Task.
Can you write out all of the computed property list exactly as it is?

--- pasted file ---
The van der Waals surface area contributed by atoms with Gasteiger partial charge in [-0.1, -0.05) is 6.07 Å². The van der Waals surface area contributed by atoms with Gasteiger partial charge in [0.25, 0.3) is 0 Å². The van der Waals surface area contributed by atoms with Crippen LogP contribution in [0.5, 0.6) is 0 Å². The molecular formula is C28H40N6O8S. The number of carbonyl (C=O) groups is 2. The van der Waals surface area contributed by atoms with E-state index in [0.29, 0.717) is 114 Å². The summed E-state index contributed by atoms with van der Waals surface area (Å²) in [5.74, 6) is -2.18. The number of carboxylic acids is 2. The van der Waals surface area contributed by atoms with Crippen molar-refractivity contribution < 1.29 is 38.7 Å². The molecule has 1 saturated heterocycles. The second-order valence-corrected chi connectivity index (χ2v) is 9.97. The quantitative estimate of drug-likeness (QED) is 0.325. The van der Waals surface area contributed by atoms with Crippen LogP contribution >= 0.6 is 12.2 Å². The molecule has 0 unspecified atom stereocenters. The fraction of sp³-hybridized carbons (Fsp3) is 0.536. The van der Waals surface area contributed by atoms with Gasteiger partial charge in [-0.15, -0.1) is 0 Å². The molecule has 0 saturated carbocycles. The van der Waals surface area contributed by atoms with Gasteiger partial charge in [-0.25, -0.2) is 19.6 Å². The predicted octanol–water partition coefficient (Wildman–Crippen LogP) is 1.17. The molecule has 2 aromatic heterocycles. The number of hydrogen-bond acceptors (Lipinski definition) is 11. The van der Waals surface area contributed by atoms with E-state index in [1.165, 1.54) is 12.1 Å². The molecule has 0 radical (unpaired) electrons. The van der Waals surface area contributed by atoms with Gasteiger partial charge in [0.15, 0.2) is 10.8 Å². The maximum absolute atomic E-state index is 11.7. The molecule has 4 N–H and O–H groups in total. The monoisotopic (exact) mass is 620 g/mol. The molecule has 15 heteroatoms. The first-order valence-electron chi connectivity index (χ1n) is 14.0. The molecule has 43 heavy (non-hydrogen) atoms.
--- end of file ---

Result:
The van der Waals surface area contributed by atoms with Gasteiger partial charge in [-0.1, -0.05) is 6.07 Å². The van der Waals surface area contributed by atoms with Gasteiger partial charge in [0.25, 0.3) is 0 Å². The van der Waals surface area contributed by atoms with Crippen LogP contribution in [0.5, 0.6) is 0 Å². The molecular formula is C28H40N6O8S. The number of carbonyl (C=O) groups is 2. The van der Waals surface area contributed by atoms with E-state index in [0.29, 0.717) is 114 Å². The summed E-state index contributed by atoms with van der Waals surface area (Å²) in [5.74, 6) is -2.18. The number of carboxylic acids is 2. The van der Waals surface area contributed by atoms with Crippen molar-refractivity contribution < 1.29 is 38.7 Å². The molecule has 1 saturated heterocycles. The second-order valence-corrected chi connectivity index (χ2v) is 9.97. The quantitative estimate of drug-likeness (QED) is 0.325. The van der Waals surface area contributed by atoms with Crippen LogP contribution >= 0.6 is 12.2 Å². The molecule has 0 unspecified atom stereocenters. The fraction of sp³-hybridized carbons (Fsp3) is 0.536. The van der Waals surface area contributed by atoms with Gasteiger partial charge in [-0.15, -0.1) is 0 Å². The molecule has 0 saturated carbocycles. The van der Waals surface area contributed by atoms with Gasteiger partial charge in [-0.25, -0.2) is 19.6 Å². The predicted octanol–water partition coefficient (Wildman–Crippen LogP) is 1.17. The molecule has 2 aromatic heterocycles. The number of hydrogen-bond acceptors (Lipinski definition) is 11. The van der Waals surface area contributed by atoms with E-state index in [1.165, 1.54) is 12.1 Å². The molecule has 0 radical (unpaired) electrons. The van der Waals surface area contributed by atoms with Gasteiger partial charge in [0.15, 0.2) is 10.8 Å². The maximum absolute atomic E-state index is 11.7. The molecule has 4 N–H and O–H groups in total. The monoisotopic (exact) mass is 620 g/mol. The molecule has 15 heteroatoms. The first-order valence-electron chi connectivity index (χ1n) is 14.0. The molecule has 43 heavy (non-hydrogen) atoms.